Twenty-six senators voting in the affirmative and none in the negative. The bill was then sent to the House of Delegates bearing on the outside page the original title and endorsed: "Read the third time and passed by yeas and nays." The Journal of the House, as before stated, referred to the bill by its original title, and shows that the bill was received by the House on April 3rd, 1914, and was read the first time on that day, and referred to the Committee on Judiciary, which made a favorable report thereon on April 4th, and that the report was adopted, and that the bill was read the second time on April 4th, 1914. On April 6th, 1914, the bill, to which the Journal refers as Senate bill No. 287 and which was designated by its original title, was read a third time and passed by yeas and nays, — 70 members voting in the affirmative and none in the negative. The bill was signed by the Governor on April 13th, 1914.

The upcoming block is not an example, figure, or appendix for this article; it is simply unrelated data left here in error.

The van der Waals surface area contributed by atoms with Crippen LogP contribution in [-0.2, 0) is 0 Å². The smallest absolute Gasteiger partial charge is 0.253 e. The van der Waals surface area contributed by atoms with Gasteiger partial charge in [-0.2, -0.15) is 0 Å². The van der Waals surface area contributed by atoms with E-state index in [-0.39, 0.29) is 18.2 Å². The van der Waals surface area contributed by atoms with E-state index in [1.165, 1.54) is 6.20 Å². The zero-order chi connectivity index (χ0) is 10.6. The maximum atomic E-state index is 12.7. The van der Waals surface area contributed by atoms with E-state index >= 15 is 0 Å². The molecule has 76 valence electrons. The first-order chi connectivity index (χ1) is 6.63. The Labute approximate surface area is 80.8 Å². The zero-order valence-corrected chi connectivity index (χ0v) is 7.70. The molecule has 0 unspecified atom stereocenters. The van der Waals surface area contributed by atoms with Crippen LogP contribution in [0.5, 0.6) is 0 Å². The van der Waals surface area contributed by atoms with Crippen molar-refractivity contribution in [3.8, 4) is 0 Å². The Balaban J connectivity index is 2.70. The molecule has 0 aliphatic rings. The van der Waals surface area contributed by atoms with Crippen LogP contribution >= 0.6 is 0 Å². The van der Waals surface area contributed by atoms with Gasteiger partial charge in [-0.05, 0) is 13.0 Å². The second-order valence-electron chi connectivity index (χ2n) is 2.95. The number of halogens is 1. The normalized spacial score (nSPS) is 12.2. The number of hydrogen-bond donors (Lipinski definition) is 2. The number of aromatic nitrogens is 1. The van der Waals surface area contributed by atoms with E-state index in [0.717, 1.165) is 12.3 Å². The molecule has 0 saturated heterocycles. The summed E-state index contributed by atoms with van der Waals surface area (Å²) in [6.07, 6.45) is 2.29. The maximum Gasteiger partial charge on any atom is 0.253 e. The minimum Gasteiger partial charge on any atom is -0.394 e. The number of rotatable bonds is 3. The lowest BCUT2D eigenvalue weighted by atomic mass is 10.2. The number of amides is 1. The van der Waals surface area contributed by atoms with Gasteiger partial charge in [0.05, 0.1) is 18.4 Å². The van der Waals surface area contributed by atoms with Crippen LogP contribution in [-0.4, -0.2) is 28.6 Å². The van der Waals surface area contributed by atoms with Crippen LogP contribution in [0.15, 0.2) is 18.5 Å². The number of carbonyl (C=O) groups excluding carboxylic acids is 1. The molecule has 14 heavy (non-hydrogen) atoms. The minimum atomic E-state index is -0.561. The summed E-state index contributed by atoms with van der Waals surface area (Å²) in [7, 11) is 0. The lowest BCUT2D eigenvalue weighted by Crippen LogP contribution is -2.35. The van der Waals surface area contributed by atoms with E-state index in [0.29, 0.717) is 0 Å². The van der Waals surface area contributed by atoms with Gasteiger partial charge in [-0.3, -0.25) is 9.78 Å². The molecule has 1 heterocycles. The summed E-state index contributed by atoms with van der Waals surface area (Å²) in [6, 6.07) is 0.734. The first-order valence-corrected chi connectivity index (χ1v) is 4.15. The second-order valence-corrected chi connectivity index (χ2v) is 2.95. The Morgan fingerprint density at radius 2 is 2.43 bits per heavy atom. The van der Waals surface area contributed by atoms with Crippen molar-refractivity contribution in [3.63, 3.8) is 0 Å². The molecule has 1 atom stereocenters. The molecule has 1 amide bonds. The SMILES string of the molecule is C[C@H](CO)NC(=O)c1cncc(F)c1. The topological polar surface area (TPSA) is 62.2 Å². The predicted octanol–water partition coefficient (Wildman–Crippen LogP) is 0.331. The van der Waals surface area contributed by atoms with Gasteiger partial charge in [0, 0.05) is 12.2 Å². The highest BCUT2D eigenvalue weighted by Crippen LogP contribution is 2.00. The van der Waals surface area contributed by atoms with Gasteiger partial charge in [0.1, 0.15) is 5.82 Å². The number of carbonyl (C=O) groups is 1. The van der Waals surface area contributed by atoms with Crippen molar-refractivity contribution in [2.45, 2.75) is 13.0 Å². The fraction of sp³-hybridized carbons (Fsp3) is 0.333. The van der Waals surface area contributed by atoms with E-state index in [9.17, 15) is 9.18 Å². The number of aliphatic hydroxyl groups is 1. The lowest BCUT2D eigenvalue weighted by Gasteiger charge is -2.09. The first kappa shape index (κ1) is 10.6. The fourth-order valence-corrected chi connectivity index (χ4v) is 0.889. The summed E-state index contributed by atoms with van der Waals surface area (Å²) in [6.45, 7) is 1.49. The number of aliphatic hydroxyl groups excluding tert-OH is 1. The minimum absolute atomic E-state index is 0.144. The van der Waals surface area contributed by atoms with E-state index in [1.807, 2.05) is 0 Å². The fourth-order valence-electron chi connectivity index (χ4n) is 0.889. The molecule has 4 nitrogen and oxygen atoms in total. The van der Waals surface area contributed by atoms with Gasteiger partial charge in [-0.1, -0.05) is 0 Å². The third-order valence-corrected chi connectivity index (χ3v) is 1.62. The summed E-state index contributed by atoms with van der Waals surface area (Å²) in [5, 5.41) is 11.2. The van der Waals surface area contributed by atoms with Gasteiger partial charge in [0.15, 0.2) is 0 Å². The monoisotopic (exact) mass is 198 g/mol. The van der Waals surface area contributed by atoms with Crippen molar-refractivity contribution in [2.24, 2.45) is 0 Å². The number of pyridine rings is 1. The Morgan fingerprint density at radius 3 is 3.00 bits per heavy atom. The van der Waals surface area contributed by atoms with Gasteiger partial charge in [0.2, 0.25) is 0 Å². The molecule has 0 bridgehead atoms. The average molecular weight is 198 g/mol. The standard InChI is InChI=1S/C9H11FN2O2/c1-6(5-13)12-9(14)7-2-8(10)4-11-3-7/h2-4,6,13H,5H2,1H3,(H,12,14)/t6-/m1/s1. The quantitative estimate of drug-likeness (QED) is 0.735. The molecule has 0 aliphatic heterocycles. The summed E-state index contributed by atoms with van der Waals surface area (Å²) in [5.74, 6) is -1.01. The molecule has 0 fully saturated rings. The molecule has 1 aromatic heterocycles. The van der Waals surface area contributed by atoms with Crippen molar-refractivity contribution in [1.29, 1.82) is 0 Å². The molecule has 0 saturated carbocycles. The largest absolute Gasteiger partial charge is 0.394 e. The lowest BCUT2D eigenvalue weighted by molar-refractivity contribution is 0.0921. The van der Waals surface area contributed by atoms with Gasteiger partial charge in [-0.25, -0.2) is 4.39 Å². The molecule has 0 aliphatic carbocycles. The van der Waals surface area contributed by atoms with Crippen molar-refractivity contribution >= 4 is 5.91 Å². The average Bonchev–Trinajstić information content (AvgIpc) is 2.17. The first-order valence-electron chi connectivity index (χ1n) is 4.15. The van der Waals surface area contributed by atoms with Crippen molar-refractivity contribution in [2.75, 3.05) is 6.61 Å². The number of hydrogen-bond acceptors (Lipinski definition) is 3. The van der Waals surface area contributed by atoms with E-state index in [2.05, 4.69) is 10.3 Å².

Upon these facts the appellant contends that the Act is invalid, because the title of the Act as printed is not the title which the bill carried through every stage of its passage in both Houses, and which still appears on the printed Act signed by the Governor and in the custody of the Clerk of the Court of Appeals; that in all its readings in the Senate and House and in its final passage in each branch of the General Assembly it was read and passed by its original title, that is to say, with the same title it bore when introduced by Mr. Mudd on February 17, 1914. If this contention be established the Act must be declared void, because under such a title no act could be validly passed repealing and re-enacting a portion of section 2, Chapter 180 of the Act of 1910 (p. 342), and increasing the salaries of members of the Public Service Commission. Such attempted legislation, under such a title, by all the authorities, would be a clear violation of section 29, Article 3 of the Constitution. The endorsements on the bill and the Journal entries in both houses show the passage of some bill, and the one signed by the Governor is the bill attacked in this case. The amended bill, complete in itself, was before both houses, although it had attached to it on the wrapper the original title and the endorsements made before amendment. There is no evidence to show the original title was read after the amendment was adopted. The Journals do not so show. It was merely referred to by the original title. The bill was amended and passed its third reading in the Senate three days after the amendment, which was entered at large on the Senate Journal. The Senate was aware of its action, and with this knowledge are we to refer the entry as to the reading of the amended bill, which had a complete title and a complete text, to the original title and not to the new and amended title? Such a holding would be unreasonable, and would impute to the Senate ignorance of its own proceedings. There is no requirement of the constitution that the title shall appear on the back of the bill, and, if it be conceded, that the bill was possibly or probably read in the House by its original title, this would not be sufficient to justify the Court in declaring it void. When a bill is properly authenticated it cannot be impeached by the Journals alone, or by oral testimony that some provision of the constitution was not observed in its passage, and certainly the inference that the bill was read by its original title drawn from the fact that the printer by mistake or inadvertence printed the original title on the back of the amended bill is not sufficient to justify the Court in striking the Act down. To establish his position the appellant was bound to show by competent and clear evidence that the original title alone was read. Mere inferences, possibilities, and probabilities will not do. The ground of the attack must be plainly and clearly established. The rule which holds that a duly authenticated and published Act is presumed to have been validly passed, and that this presumption cannot be rebutted unless it appears by clear and competent evidence that some requirement of the constitution has been disregarded in the passage of the bill rests upon sound principles of reason and public policy. In dealing with the question here presented it must "be borne in mind that there is a wide distinction between taking up an act which has been passed by the Legislature, comparing it with the constitution, and declaring whether its provisions are in accord with that instrument or not, and looking into the details of the method of procedure by the legislative bodies in passing the act and the regularity of the steps which they took in so doing. The Court declares the law. If there are two statutes in apparent conflict the Court must determine which is the controlling one, or the existing law. If a statute and a provision of the constitution are set up as being in conflict with each other, the Court must compare the two and determine if such a conflict in fact exists, and, if so, that the constitution must prevail. But this is not the same thing as going into the details of legislative procedure, critically examining the methods of a co-ordinate department of the government, and declaring that its members have failed or refused to obey constitutional directions or commands as to the manner in which they should perform their duties, because of an entry, or the absence of an entry, on the journal kept by some clerk or subordinate employee. The latter proceeding is at best a matter of delicacy, and not to be indulged in by the Courts unless plainly required by the constitution. The Legislature is one of the three departments of the government. Its members and officers are sworn to support the constitution; and in discharge of their duties they are acting under oath. Where the constitution directs or commands them to take certain steps in a certain way, or not to enact a law without some prescribed antecedent procedure, their oath includes the obligation to enact the measure in the constitutional manner, or not to enact it without the happening of the constitutional event thus provided. In the imperfection of all human institutions, legislatures may sometimes, through inadvertence or even through design, violate the constitution, but the courts will not lightly conclude that they have intentionally or unintentionally violated rules of conduct laid down for them by the constitution in the transaction of their business. The clerical officials who keep the legislative journals must necessarily do so in the haste and pressure of business; and memoranda, often hurriedly made, must be relied on by them. Assistants and sub-ordinates are employed to aid them. As between the question whether the president of the Senate and the speaker of the House, aided by the enrollment committees, all of whom are charged with the duty of seeing that the constitutional rules are enforced, have, through incompetence or corruption, violated that duty, and signed and sent to the Governor an act which had not in fact been passed in the constitutional manner, and that the Governor, who is also sworn to obey the constitution, has likewise inadvertently or unintentionally approved an act which has not been lawfully passed, or, on the other hand, that some journalizing clerk or assistant has made a mistake in the preparation of the journal, courts will be more ready to adopt the latter theory than the former." DeLoach et al. v. Newton, 134 Ga. 739.